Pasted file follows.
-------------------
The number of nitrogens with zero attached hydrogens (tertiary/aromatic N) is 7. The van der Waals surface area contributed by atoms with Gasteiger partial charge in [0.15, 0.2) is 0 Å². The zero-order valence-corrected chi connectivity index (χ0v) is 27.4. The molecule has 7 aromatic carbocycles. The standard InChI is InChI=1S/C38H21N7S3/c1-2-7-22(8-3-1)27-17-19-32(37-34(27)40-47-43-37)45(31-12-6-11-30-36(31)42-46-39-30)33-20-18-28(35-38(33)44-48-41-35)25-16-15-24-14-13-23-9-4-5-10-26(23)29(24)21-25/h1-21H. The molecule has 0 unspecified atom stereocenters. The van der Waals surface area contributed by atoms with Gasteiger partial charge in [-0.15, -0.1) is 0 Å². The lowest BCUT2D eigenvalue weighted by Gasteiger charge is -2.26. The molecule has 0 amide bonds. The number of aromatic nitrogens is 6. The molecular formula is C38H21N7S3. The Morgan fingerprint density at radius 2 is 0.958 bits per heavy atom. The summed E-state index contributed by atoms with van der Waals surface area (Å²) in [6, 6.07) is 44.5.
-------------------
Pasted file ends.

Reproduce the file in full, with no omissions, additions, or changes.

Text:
The number of nitrogens with zero attached hydrogens (tertiary/aromatic N) is 7. The van der Waals surface area contributed by atoms with Gasteiger partial charge in [0.15, 0.2) is 0 Å². The zero-order valence-corrected chi connectivity index (χ0v) is 27.4. The molecule has 7 aromatic carbocycles. The standard InChI is InChI=1S/C38H21N7S3/c1-2-7-22(8-3-1)27-17-19-32(37-34(27)40-47-43-37)45(31-12-6-11-30-36(31)42-46-39-30)33-20-18-28(35-38(33)44-48-41-35)25-16-15-24-14-13-23-9-4-5-10-26(23)29(24)21-25/h1-21H. The molecule has 0 unspecified atom stereocenters. The van der Waals surface area contributed by atoms with Gasteiger partial charge in [-0.15, -0.1) is 0 Å². The lowest BCUT2D eigenvalue weighted by Gasteiger charge is -2.26. The molecule has 0 amide bonds. The number of aromatic nitrogens is 6. The molecular formula is C38H21N7S3. The Morgan fingerprint density at radius 2 is 0.958 bits per heavy atom. The summed E-state index contributed by atoms with van der Waals surface area (Å²) in [6, 6.07) is 44.5.